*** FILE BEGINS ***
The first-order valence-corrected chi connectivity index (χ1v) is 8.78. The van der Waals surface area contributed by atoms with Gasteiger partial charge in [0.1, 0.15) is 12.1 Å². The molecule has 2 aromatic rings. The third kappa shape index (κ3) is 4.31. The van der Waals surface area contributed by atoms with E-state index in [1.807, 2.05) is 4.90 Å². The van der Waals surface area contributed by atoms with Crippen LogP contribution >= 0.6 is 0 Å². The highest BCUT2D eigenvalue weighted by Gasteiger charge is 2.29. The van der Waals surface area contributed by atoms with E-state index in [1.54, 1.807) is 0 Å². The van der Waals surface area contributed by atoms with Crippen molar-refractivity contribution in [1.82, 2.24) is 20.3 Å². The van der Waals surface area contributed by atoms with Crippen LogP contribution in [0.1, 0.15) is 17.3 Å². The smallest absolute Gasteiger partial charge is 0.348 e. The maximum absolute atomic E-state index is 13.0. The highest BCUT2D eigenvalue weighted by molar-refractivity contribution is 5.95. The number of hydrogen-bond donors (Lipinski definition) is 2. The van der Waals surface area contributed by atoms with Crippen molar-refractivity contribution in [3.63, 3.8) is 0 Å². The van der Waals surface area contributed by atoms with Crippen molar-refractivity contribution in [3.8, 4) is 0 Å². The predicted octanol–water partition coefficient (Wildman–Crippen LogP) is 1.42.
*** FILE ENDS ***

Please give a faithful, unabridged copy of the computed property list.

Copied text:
The first-order valence-corrected chi connectivity index (χ1v) is 8.78. The van der Waals surface area contributed by atoms with Gasteiger partial charge in [0.1, 0.15) is 12.1 Å². The molecule has 2 aromatic rings. The third kappa shape index (κ3) is 4.31. The van der Waals surface area contributed by atoms with E-state index in [1.807, 2.05) is 4.90 Å². The van der Waals surface area contributed by atoms with Crippen LogP contribution >= 0.6 is 0 Å². The highest BCUT2D eigenvalue weighted by Gasteiger charge is 2.29. The van der Waals surface area contributed by atoms with E-state index in [1.54, 1.807) is 0 Å². The van der Waals surface area contributed by atoms with Crippen molar-refractivity contribution in [1.82, 2.24) is 20.3 Å². The van der Waals surface area contributed by atoms with Crippen LogP contribution in [0.1, 0.15) is 17.3 Å². The smallest absolute Gasteiger partial charge is 0.348 e. The maximum absolute atomic E-state index is 13.0. The highest BCUT2D eigenvalue weighted by molar-refractivity contribution is 5.95. The number of hydrogen-bond donors (Lipinski definition) is 2. The van der Waals surface area contributed by atoms with Crippen molar-refractivity contribution in [3.63, 3.8) is 0 Å². The van der Waals surface area contributed by atoms with Crippen molar-refractivity contribution in [3.8, 4) is 0 Å². The predicted octanol–water partition coefficient (Wildman–Crippen LogP) is 1.42.